BY CHRISTIANA ROUSSEL
Ousler owners Becky and Bill Elmore stand in front of a portrait Bill’s mother, Christine, who created the foundation of their sandwich business. Photo by Madoline Markham.
Take one bite of an Ousler Sandwich, and you know you are eating something truly special. Many of us have enjoyed the finger-sized sandwiches at garden club luncheons, baby showers, board meetings or just on the run. Each bite of pimiento cheese on white bread or chicken salad on wheat tastes fresher than the last. The funny thing is, these sandwiches are just shy of being 100 years old.
In 1915, Mr. Dana Ousler opened his sandwich shop in Five Points South at the corner of 9th Avenue and 22nd Street South. Sixteen-year-old Christine Campbell helped run the shop, taking orders and making sandwiches from scratch. She worked for Ousler until she got married and became Mrs. Elmore.
By MAGGIE CARTER O’CONNOR
Ginna Miller, Elissa Handley Tyson, Madelyn Hereford, Koula Callahan, Sally Morris
When Feb. 17 arrives, so will the Beaux Arts Krewe. As hosts of the 45th annual Beaux Arts Krewe Ball, these gentlemen will don the red velvet regalia as they welcome guests of this year’s royal court. Since its inception in 1967, the ball has featured a King and Queen as well as their courtiers: Guards, Dukes, Ladies-in- Waiting, Princesses and Pages. In the spirit of Mardi Gras, the festivities center around the King and the presentation of the Queen and her Court.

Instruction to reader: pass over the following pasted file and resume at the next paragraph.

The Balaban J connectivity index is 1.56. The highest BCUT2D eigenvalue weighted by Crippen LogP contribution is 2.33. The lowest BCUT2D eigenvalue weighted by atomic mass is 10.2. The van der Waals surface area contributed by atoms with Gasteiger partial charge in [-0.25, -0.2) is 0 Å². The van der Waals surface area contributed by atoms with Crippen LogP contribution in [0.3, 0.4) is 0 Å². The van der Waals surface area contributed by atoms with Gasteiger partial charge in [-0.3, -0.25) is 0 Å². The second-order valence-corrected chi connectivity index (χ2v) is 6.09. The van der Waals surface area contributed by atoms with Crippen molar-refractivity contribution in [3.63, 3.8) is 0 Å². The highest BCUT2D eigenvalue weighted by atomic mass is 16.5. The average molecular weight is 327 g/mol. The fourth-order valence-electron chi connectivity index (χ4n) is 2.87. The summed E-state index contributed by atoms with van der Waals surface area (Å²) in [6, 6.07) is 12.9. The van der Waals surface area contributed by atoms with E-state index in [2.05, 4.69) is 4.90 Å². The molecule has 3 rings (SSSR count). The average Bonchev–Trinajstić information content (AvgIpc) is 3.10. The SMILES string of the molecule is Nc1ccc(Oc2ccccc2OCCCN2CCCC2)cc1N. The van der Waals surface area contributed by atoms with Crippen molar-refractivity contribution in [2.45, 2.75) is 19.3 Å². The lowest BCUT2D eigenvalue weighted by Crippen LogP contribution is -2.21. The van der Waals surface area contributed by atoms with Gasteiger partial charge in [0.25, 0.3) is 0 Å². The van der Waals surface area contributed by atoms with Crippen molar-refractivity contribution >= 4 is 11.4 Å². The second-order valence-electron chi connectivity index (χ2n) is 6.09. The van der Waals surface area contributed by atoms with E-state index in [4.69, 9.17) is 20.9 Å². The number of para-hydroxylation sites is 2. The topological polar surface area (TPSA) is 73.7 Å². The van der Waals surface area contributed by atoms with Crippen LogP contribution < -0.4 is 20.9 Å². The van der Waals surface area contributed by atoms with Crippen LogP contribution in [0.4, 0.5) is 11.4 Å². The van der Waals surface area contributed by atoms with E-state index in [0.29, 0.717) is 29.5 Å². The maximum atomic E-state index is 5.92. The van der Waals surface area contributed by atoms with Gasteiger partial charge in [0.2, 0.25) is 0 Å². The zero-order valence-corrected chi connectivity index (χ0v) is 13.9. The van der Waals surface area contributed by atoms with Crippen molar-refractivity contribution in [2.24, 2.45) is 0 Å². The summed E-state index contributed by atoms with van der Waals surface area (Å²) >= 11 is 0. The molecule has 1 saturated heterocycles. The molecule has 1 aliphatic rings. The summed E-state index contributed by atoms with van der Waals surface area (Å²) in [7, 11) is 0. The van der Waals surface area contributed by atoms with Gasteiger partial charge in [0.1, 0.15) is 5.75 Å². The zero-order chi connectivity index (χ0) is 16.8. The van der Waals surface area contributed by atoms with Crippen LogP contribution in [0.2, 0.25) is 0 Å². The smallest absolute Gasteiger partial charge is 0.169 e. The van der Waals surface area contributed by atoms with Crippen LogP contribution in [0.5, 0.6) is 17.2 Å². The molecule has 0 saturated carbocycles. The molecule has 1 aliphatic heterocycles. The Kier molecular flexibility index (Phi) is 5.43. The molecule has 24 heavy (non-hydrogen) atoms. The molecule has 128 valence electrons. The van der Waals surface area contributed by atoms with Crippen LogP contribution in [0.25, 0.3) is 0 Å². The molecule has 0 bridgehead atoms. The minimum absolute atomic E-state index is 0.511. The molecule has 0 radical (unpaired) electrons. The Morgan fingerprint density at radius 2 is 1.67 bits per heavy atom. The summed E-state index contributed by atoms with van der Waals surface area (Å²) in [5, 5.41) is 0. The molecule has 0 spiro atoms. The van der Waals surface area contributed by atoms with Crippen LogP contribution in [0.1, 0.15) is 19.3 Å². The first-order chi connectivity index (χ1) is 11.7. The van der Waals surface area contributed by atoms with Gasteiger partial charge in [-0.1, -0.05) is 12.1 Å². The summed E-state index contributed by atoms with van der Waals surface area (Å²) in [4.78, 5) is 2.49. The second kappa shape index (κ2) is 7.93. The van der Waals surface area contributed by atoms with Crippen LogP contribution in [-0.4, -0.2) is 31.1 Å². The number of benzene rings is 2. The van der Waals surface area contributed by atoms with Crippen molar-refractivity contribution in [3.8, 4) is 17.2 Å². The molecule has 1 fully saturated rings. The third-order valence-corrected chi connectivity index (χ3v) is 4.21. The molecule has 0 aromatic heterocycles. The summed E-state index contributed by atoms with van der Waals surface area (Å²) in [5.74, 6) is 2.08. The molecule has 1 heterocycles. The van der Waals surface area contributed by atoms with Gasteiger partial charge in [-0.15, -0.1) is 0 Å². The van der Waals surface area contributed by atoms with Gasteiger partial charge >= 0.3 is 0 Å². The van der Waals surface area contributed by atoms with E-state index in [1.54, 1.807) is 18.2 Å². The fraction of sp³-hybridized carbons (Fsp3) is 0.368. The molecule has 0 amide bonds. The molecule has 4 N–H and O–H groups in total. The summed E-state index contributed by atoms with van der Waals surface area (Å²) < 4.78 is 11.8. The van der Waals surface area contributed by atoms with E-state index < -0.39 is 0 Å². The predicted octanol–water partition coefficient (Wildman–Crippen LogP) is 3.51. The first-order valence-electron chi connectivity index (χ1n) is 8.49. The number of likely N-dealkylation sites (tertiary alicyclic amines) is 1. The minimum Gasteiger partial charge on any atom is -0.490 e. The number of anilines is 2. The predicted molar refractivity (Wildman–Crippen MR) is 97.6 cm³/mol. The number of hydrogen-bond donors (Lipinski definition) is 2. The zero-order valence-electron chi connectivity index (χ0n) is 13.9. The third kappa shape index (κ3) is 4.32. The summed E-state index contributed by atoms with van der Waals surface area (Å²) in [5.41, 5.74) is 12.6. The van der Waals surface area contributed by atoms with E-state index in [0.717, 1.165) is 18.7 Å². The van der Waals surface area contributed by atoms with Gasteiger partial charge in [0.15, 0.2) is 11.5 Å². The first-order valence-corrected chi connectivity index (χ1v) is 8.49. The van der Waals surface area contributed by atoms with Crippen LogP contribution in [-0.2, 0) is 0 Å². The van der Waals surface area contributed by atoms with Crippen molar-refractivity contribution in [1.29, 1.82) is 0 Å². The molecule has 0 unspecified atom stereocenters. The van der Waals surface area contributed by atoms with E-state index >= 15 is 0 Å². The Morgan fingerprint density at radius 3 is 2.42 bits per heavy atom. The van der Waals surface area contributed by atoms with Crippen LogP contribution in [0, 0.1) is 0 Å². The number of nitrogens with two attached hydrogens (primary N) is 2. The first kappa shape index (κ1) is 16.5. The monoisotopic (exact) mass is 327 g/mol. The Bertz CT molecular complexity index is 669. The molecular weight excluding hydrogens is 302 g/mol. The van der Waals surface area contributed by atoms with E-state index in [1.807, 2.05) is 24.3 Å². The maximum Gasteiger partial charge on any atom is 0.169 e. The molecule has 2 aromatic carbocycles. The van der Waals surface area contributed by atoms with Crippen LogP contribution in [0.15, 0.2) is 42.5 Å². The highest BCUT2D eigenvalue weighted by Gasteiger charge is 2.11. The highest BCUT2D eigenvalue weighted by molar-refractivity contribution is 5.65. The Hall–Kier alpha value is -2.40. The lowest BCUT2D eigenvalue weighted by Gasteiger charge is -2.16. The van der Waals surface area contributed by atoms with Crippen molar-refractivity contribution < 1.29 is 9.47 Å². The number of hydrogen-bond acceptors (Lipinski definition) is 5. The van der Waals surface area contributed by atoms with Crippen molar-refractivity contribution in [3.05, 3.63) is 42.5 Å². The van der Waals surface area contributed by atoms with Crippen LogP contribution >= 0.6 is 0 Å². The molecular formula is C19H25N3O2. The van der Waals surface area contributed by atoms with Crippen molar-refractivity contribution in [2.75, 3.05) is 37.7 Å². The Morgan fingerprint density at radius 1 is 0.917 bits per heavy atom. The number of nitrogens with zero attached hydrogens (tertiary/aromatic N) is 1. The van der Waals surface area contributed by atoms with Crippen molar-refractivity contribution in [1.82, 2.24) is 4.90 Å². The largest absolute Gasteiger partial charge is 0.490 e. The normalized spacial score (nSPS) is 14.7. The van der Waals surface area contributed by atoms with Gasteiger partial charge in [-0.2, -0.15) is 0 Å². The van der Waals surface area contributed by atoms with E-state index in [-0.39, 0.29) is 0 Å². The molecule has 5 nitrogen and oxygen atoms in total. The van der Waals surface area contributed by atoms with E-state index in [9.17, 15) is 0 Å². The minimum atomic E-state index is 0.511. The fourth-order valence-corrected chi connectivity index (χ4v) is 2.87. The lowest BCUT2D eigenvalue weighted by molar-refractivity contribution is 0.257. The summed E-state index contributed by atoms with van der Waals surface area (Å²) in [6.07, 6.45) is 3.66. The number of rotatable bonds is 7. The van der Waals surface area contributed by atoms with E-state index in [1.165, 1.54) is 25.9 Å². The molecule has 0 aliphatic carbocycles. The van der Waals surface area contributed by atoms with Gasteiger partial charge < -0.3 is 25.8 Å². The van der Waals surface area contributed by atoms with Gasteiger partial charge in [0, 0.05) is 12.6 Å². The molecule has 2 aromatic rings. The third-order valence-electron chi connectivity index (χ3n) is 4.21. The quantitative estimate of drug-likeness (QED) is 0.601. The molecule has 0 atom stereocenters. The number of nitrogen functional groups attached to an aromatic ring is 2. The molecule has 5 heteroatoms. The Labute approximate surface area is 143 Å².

The Krewe Ball’s origins date back to the eleventh Beaux Arts Jewel Ball for the Birmingham Museum of Art. That year’s ball chair, Mrs. James Mallory Kidd, Jr., observed the discarding of the ball’s elaborate decorations year after year. She decided to organize a support group for the museum that would have permanent costumes and decorations. Thus, the Beaux Arts Krewe began, and with 125 charter members they were off to a grand start.
By HILARY ROSS